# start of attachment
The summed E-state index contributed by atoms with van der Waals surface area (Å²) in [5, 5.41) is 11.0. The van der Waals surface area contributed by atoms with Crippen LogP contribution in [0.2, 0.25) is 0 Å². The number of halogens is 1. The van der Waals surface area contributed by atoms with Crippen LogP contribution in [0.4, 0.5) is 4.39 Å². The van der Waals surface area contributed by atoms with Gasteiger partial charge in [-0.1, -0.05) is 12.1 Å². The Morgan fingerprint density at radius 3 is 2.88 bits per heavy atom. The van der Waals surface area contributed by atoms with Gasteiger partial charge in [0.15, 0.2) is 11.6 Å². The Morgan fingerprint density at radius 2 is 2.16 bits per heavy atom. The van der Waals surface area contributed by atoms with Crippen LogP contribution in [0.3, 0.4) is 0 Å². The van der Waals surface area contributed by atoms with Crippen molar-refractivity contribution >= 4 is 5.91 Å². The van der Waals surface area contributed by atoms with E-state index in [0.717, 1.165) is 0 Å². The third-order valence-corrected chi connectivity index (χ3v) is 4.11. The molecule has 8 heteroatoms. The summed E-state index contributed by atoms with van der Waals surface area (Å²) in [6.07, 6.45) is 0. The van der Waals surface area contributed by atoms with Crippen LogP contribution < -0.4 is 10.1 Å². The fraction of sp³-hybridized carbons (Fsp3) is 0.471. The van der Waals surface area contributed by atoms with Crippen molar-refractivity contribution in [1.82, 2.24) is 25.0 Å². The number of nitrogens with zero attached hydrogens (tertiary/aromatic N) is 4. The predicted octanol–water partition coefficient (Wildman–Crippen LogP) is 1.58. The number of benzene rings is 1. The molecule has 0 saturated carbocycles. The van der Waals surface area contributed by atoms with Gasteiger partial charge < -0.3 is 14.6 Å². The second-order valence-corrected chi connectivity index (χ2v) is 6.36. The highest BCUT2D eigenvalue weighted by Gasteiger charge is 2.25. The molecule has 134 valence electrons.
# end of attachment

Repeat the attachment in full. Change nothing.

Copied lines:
The summed E-state index contributed by atoms with van der Waals surface area (Å²) in [5, 5.41) is 11.0. The van der Waals surface area contributed by atoms with Crippen LogP contribution in [0.2, 0.25) is 0 Å². The number of halogens is 1. The van der Waals surface area contributed by atoms with Crippen LogP contribution in [0.4, 0.5) is 4.39 Å². The van der Waals surface area contributed by atoms with Gasteiger partial charge in [-0.1, -0.05) is 12.1 Å². The Morgan fingerprint density at radius 3 is 2.88 bits per heavy atom. The van der Waals surface area contributed by atoms with Gasteiger partial charge in [0.15, 0.2) is 11.6 Å². The Morgan fingerprint density at radius 2 is 2.16 bits per heavy atom. The van der Waals surface area contributed by atoms with Crippen LogP contribution in [0.3, 0.4) is 0 Å². The van der Waals surface area contributed by atoms with Crippen molar-refractivity contribution >= 4 is 5.91 Å². The van der Waals surface area contributed by atoms with E-state index in [0.717, 1.165) is 0 Å². The third-order valence-corrected chi connectivity index (χ3v) is 4.11. The molecule has 8 heteroatoms. The summed E-state index contributed by atoms with van der Waals surface area (Å²) in [6.07, 6.45) is 0. The van der Waals surface area contributed by atoms with Crippen LogP contribution < -0.4 is 10.1 Å². The fraction of sp³-hybridized carbons (Fsp3) is 0.471. The van der Waals surface area contributed by atoms with Crippen molar-refractivity contribution in [1.82, 2.24) is 25.0 Å². The number of nitrogens with zero attached hydrogens (tertiary/aromatic N) is 4. The predicted octanol–water partition coefficient (Wildman–Crippen LogP) is 1.58. The number of benzene rings is 1. The molecule has 0 saturated carbocycles. The van der Waals surface area contributed by atoms with Gasteiger partial charge < -0.3 is 14.6 Å². The second-order valence-corrected chi connectivity index (χ2v) is 6.36. The highest BCUT2D eigenvalue weighted by Gasteiger charge is 2.25. The molecule has 134 valence electrons.